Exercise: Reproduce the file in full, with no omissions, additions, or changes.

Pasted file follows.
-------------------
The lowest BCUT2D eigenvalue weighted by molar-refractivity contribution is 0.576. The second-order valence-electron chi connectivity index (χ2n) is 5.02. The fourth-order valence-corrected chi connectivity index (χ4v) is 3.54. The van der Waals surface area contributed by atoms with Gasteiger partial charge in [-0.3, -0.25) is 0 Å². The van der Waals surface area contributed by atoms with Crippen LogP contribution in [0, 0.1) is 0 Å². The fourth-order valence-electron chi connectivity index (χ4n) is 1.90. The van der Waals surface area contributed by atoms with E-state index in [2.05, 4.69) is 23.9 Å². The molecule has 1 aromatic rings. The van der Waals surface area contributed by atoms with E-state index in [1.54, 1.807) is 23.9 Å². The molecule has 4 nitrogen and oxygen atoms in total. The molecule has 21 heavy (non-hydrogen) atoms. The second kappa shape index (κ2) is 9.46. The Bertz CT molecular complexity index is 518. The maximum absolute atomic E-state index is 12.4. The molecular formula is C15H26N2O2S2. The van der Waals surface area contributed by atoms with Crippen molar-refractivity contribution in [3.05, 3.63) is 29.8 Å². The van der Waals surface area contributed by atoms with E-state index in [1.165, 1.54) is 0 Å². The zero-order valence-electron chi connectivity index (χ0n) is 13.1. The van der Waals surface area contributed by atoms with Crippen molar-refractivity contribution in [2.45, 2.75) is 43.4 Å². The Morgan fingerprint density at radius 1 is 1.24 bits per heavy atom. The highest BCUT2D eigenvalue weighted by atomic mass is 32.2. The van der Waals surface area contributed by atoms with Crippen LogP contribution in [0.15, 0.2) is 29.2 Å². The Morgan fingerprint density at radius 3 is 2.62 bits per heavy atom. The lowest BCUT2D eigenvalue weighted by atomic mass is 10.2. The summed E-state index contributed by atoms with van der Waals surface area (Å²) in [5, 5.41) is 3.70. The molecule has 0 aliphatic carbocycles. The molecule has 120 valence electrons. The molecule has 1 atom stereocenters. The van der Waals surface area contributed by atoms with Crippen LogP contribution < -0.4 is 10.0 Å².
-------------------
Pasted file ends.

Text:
The lowest BCUT2D eigenvalue weighted by molar-refractivity contribution is 0.576. The second-order valence-electron chi connectivity index (χ2n) is 5.02. The fourth-order valence-corrected chi connectivity index (χ4v) is 3.54. The van der Waals surface area contributed by atoms with Gasteiger partial charge in [-0.3, -0.25) is 0 Å². The van der Waals surface area contributed by atoms with Crippen LogP contribution in [0, 0.1) is 0 Å². The fourth-order valence-electron chi connectivity index (χ4n) is 1.90. The van der Waals surface area contributed by atoms with E-state index in [2.05, 4.69) is 23.9 Å². The molecule has 1 aromatic rings. The van der Waals surface area contributed by atoms with E-state index in [1.54, 1.807) is 23.9 Å². The molecule has 4 nitrogen and oxygen atoms in total. The molecule has 21 heavy (non-hydrogen) atoms. The second kappa shape index (κ2) is 9.46. The Bertz CT molecular complexity index is 518. The maximum absolute atomic E-state index is 12.4. The molecular formula is C15H26N2O2S2. The van der Waals surface area contributed by atoms with Crippen molar-refractivity contribution in [3.05, 3.63) is 29.8 Å². The van der Waals surface area contributed by atoms with E-state index in [1.165, 1.54) is 0 Å². The zero-order valence-electron chi connectivity index (χ0n) is 13.1. The van der Waals surface area contributed by atoms with Crippen molar-refractivity contribution in [2.45, 2.75) is 43.4 Å². The Morgan fingerprint density at radius 1 is 1.24 bits per heavy atom. The highest BCUT2D eigenvalue weighted by atomic mass is 32.2. The van der Waals surface area contributed by atoms with Crippen LogP contribution in [0.15, 0.2) is 29.2 Å². The Morgan fingerprint density at radius 3 is 2.62 bits per heavy atom. The lowest BCUT2D eigenvalue weighted by atomic mass is 10.2. The summed E-state index contributed by atoms with van der Waals surface area (Å²) in [5, 5.41) is 3.70. The molecule has 0 aliphatic carbocycles. The molecule has 120 valence electrons. The molecule has 1 atom stereocenters. The van der Waals surface area contributed by atoms with Crippen LogP contribution < -0.4 is 10.0 Å².